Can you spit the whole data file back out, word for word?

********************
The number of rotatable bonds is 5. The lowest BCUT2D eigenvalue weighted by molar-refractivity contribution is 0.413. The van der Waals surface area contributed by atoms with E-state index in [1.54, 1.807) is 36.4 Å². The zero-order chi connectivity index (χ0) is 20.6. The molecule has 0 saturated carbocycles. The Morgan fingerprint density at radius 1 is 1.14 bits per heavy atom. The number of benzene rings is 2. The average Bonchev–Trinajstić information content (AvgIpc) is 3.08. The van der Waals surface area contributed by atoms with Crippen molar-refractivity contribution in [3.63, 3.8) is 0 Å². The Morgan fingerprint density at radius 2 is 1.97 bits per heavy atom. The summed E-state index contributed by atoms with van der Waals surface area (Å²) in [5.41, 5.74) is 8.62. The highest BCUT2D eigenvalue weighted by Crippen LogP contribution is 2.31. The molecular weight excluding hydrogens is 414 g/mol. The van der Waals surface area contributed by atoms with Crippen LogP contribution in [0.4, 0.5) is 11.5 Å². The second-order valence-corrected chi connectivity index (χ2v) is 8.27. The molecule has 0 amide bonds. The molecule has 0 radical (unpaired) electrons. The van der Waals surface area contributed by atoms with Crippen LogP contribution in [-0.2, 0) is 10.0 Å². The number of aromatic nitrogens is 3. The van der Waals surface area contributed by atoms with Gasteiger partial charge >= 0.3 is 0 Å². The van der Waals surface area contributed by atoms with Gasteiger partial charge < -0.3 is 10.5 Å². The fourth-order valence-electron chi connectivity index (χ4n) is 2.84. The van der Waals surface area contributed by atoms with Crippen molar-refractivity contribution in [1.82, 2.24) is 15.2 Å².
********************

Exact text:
The number of rotatable bonds is 5. The lowest BCUT2D eigenvalue weighted by molar-refractivity contribution is 0.413. The van der Waals surface area contributed by atoms with E-state index in [1.54, 1.807) is 36.4 Å². The zero-order chi connectivity index (χ0) is 20.6. The molecule has 0 saturated carbocycles. The Morgan fingerprint density at radius 1 is 1.14 bits per heavy atom. The number of benzene rings is 2. The average Bonchev–Trinajstić information content (AvgIpc) is 3.08. The van der Waals surface area contributed by atoms with Crippen molar-refractivity contribution in [3.63, 3.8) is 0 Å². The Morgan fingerprint density at radius 2 is 1.97 bits per heavy atom. The summed E-state index contributed by atoms with van der Waals surface area (Å²) in [5.41, 5.74) is 8.62. The highest BCUT2D eigenvalue weighted by Crippen LogP contribution is 2.31. The molecular weight excluding hydrogens is 414 g/mol. The van der Waals surface area contributed by atoms with Crippen LogP contribution in [0.4, 0.5) is 11.5 Å². The second-order valence-corrected chi connectivity index (χ2v) is 8.27. The molecule has 0 amide bonds. The molecule has 0 radical (unpaired) electrons. The van der Waals surface area contributed by atoms with Crippen LogP contribution in [-0.2, 0) is 10.0 Å². The number of aromatic nitrogens is 3. The van der Waals surface area contributed by atoms with Gasteiger partial charge >= 0.3 is 0 Å². The van der Waals surface area contributed by atoms with Gasteiger partial charge < -0.3 is 10.5 Å². The fourth-order valence-electron chi connectivity index (χ4n) is 2.84. The van der Waals surface area contributed by atoms with Crippen molar-refractivity contribution in [1.82, 2.24) is 15.2 Å².